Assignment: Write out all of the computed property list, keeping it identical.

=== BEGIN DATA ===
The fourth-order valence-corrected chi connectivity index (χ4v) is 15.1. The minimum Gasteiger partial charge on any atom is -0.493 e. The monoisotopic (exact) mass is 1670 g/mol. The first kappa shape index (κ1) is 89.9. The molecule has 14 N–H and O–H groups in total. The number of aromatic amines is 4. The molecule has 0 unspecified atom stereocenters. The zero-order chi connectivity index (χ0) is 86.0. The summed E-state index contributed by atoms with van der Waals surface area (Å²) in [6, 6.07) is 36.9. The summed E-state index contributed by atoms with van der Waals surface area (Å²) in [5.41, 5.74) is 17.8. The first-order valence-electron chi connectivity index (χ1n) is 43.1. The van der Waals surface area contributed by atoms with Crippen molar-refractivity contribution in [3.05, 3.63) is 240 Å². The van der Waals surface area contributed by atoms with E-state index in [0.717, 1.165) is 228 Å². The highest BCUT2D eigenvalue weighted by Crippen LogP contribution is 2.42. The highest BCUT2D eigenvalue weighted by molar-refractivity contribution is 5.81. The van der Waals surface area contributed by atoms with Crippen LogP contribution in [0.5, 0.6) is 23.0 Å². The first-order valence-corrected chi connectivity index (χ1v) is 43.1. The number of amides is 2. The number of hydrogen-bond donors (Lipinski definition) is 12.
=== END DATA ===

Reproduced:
The fourth-order valence-corrected chi connectivity index (χ4v) is 15.1. The minimum Gasteiger partial charge on any atom is -0.493 e. The monoisotopic (exact) mass is 1670 g/mol. The first kappa shape index (κ1) is 89.9. The molecule has 14 N–H and O–H groups in total. The number of aromatic amines is 4. The molecule has 0 unspecified atom stereocenters. The zero-order chi connectivity index (χ0) is 86.0. The summed E-state index contributed by atoms with van der Waals surface area (Å²) in [6, 6.07) is 36.9. The summed E-state index contributed by atoms with van der Waals surface area (Å²) in [5.41, 5.74) is 17.8. The first-order valence-electron chi connectivity index (χ1n) is 43.1. The van der Waals surface area contributed by atoms with Crippen molar-refractivity contribution in [3.05, 3.63) is 240 Å². The van der Waals surface area contributed by atoms with E-state index in [0.717, 1.165) is 228 Å². The highest BCUT2D eigenvalue weighted by Crippen LogP contribution is 2.42. The highest BCUT2D eigenvalue weighted by molar-refractivity contribution is 5.81. The van der Waals surface area contributed by atoms with Crippen LogP contribution in [0.5, 0.6) is 23.0 Å². The first-order valence-corrected chi connectivity index (χ1v) is 43.1. The number of amides is 2. The number of hydrogen-bond donors (Lipinski definition) is 12.